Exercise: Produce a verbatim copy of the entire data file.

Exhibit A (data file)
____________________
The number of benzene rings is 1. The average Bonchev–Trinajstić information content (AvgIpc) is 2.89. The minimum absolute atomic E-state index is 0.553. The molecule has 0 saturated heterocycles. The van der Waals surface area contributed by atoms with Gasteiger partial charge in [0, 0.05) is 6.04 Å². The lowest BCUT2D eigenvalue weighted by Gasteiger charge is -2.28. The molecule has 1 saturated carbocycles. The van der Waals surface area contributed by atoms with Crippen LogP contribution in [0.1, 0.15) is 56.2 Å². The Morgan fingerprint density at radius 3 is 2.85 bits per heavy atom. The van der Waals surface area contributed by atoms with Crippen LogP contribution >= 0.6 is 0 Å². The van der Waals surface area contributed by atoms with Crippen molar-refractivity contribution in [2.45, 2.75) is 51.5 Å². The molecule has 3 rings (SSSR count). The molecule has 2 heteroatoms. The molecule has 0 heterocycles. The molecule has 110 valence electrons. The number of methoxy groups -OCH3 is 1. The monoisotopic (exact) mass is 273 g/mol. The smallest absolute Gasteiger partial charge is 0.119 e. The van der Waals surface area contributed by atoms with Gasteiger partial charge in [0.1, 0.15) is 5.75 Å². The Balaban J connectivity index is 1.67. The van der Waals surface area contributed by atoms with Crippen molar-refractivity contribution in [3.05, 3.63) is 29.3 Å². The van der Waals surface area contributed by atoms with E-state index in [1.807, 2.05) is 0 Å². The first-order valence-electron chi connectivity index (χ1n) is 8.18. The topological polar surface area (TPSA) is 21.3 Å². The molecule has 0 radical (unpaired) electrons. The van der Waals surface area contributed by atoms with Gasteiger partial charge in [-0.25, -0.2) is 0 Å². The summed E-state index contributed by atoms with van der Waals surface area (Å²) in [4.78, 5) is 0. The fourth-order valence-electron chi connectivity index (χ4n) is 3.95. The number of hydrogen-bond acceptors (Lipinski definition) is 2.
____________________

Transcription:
The number of benzene rings is 1. The average Bonchev–Trinajstić information content (AvgIpc) is 2.89. The minimum absolute atomic E-state index is 0.553. The molecule has 0 saturated heterocycles. The van der Waals surface area contributed by atoms with Gasteiger partial charge in [0, 0.05) is 6.04 Å². The lowest BCUT2D eigenvalue weighted by Gasteiger charge is -2.28. The molecule has 1 saturated carbocycles. The van der Waals surface area contributed by atoms with Crippen LogP contribution in [0.1, 0.15) is 56.2 Å². The Morgan fingerprint density at radius 3 is 2.85 bits per heavy atom. The van der Waals surface area contributed by atoms with Crippen LogP contribution >= 0.6 is 0 Å². The van der Waals surface area contributed by atoms with Crippen molar-refractivity contribution in [2.45, 2.75) is 51.5 Å². The molecule has 3 rings (SSSR count). The molecule has 2 heteroatoms. The molecule has 0 heterocycles. The molecule has 110 valence electrons. The number of methoxy groups -OCH3 is 1. The monoisotopic (exact) mass is 273 g/mol. The smallest absolute Gasteiger partial charge is 0.119 e. The van der Waals surface area contributed by atoms with Gasteiger partial charge in [0.1, 0.15) is 5.75 Å². The Balaban J connectivity index is 1.67. The van der Waals surface area contributed by atoms with Crippen molar-refractivity contribution in [3.05, 3.63) is 29.3 Å². The van der Waals surface area contributed by atoms with E-state index in [1.807, 2.05) is 0 Å². The first-order valence-electron chi connectivity index (χ1n) is 8.18. The topological polar surface area (TPSA) is 21.3 Å². The molecule has 0 radical (unpaired) electrons. The van der Waals surface area contributed by atoms with Gasteiger partial charge in [-0.25, -0.2) is 0 Å². The summed E-state index contributed by atoms with van der Waals surface area (Å²) in [4.78, 5) is 0. The fourth-order valence-electron chi connectivity index (χ4n) is 3.95. The number of hydrogen-bond acceptors (Lipinski definition) is 2.